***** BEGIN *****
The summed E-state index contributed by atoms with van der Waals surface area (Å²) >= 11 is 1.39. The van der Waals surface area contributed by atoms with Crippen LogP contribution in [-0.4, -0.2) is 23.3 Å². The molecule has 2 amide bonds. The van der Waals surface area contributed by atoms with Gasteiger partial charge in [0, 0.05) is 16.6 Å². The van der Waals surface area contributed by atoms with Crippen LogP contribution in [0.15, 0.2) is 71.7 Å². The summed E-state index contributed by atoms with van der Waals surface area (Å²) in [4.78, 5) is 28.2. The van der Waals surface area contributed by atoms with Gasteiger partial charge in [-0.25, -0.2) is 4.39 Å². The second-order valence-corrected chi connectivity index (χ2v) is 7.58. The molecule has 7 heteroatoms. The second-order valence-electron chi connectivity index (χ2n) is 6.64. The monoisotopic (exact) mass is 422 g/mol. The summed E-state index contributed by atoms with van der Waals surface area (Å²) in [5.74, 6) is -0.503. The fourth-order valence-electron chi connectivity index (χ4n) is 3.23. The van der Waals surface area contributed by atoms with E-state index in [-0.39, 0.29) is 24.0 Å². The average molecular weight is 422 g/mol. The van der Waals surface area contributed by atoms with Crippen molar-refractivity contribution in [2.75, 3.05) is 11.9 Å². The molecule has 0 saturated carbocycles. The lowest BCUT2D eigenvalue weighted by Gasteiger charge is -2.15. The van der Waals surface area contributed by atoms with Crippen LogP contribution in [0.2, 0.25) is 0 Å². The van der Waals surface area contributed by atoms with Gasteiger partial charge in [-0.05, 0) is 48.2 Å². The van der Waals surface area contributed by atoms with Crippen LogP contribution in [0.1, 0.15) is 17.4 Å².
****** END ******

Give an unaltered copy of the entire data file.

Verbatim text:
The summed E-state index contributed by atoms with van der Waals surface area (Å²) >= 11 is 1.39. The van der Waals surface area contributed by atoms with Crippen LogP contribution in [-0.4, -0.2) is 23.3 Å². The molecule has 2 amide bonds. The van der Waals surface area contributed by atoms with Gasteiger partial charge in [0, 0.05) is 16.6 Å². The van der Waals surface area contributed by atoms with Crippen LogP contribution in [0.15, 0.2) is 71.7 Å². The summed E-state index contributed by atoms with van der Waals surface area (Å²) in [4.78, 5) is 28.2. The van der Waals surface area contributed by atoms with Gasteiger partial charge in [-0.25, -0.2) is 4.39 Å². The second-order valence-corrected chi connectivity index (χ2v) is 7.58. The molecule has 7 heteroatoms. The second-order valence-electron chi connectivity index (χ2n) is 6.64. The monoisotopic (exact) mass is 422 g/mol. The summed E-state index contributed by atoms with van der Waals surface area (Å²) in [5.74, 6) is -0.503. The fourth-order valence-electron chi connectivity index (χ4n) is 3.23. The van der Waals surface area contributed by atoms with E-state index in [-0.39, 0.29) is 24.0 Å². The average molecular weight is 422 g/mol. The van der Waals surface area contributed by atoms with Crippen molar-refractivity contribution in [2.75, 3.05) is 11.9 Å². The molecule has 0 saturated carbocycles. The lowest BCUT2D eigenvalue weighted by Gasteiger charge is -2.15. The van der Waals surface area contributed by atoms with Crippen LogP contribution in [0.2, 0.25) is 0 Å². The van der Waals surface area contributed by atoms with Gasteiger partial charge in [-0.05, 0) is 48.2 Å². The van der Waals surface area contributed by atoms with Crippen LogP contribution in [0.1, 0.15) is 17.4 Å².